Pitfalls and artifacts of FDG PET/CT in recurrent breast cancer patients

Laura Evangelista, Luigi Mansi, Marta Burei, Giorgio Saladini

Research output: Contribution to journalReview articlepeer-review


Purpose: FDG PET/CT is often indicated in breast cancer patients for the detection of recurrent disease. However, the differential diagnosis between benign and malignant lesions is sometimes difficult to address, especially in organs that are often a potential site of recurrent disease. The present collection of clinical cases aims to provide some information on these likely sites of false-positive findings at FDG PET/CT in breast cancer patients and to give some physiopathological explanations. Methods: A search of the literature was performed for articles published between 2011 and 2016 that reported data on false-positive findings in patients with suspicious breast recurrence undergoing FDG PET/CT. Moreover, all false-positive findings at FDG PET/CT from a single institutional collection between 2011 and 2016, in the same setting of patients were recovered and singularly described. Results: From a search of the literature using different keywords, 57 articles reporting false-positive findings at FDG PET in recurrent breast cancer were found. However, from a careful analysis, 10 reports were used for the analysis of data. Mediastinal and loco-regional lymph nodes represent the most common site for false-positive findings at FDG PET/CT (n = 33/74; 44.6% of subjects with available results) in breast cancer patients linked to different benign conditions. Moreover, from an institutional collection of data, 15 cases were carefully described, including explanations about their physiopathological mechanisms. Conclusions: FDG PET/CT images in recurrent breast cancer patients should be carefully read to avoid over diagnosis of metastatic disease. False-positive findings should be clearly considered, especially in regional lymph nodes. Moreover, correlative CT information and clinical history including recent treatment and procedures are key in avoid false-positive finding.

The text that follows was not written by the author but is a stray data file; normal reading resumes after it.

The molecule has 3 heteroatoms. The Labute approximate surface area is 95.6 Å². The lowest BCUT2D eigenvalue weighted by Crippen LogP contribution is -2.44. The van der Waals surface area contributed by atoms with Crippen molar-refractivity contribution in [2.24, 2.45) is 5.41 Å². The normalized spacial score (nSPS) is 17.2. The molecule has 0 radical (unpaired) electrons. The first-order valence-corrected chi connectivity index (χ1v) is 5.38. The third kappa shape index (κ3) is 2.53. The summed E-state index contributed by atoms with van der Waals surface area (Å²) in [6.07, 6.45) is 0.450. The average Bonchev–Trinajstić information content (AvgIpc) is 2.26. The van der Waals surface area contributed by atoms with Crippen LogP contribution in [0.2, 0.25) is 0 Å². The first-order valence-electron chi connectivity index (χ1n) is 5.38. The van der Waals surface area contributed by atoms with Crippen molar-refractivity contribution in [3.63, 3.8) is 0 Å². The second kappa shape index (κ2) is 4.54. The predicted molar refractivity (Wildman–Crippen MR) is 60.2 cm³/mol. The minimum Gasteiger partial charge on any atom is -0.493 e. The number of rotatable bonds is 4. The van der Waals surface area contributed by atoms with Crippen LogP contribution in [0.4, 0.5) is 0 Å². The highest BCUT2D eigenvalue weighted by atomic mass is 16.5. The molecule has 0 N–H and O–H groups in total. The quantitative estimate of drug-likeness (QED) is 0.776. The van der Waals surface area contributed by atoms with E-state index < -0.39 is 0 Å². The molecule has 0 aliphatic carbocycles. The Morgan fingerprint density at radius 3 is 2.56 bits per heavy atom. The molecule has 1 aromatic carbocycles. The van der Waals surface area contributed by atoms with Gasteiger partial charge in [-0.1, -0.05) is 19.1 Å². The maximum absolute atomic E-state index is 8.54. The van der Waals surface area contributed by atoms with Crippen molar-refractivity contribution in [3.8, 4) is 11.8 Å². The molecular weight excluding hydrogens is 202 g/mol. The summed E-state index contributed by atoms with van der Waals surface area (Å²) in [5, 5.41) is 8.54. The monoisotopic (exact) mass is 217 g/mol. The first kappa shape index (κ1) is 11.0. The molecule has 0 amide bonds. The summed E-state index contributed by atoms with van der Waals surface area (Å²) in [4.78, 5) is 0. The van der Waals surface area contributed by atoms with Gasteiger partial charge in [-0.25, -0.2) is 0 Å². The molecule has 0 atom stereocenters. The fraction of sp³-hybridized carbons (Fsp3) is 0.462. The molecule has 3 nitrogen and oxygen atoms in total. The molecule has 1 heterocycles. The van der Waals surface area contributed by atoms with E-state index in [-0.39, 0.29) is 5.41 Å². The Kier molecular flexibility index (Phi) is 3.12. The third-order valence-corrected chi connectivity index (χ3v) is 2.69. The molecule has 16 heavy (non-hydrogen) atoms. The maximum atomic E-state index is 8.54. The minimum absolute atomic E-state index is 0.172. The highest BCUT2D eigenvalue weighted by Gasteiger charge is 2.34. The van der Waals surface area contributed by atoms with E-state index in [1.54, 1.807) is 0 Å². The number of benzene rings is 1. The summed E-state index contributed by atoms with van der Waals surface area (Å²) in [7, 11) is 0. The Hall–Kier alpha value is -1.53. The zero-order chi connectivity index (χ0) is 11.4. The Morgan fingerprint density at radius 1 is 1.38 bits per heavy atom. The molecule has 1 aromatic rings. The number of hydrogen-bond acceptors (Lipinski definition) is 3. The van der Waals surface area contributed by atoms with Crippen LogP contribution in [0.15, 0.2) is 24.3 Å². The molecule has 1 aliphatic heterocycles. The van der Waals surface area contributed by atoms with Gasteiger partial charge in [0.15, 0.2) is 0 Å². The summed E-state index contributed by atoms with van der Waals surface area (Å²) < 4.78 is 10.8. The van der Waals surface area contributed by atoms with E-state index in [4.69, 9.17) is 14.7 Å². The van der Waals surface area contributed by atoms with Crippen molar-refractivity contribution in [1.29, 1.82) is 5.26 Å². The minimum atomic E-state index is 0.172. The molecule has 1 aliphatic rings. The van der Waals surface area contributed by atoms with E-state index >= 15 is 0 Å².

Original languageEnglish
Pages (from-to)169-182
Number of pages14
JournalClinical and Translational Imaging
Issue number2
Publication statusPublished - Apr 1 2017


  • Breast cancer
  • False positive
  • Physiopathology
  • Positron emission tomography
  • Recurrences

ASJC Scopus subject areas

  • Radiology Nuclear Medicine and imaging


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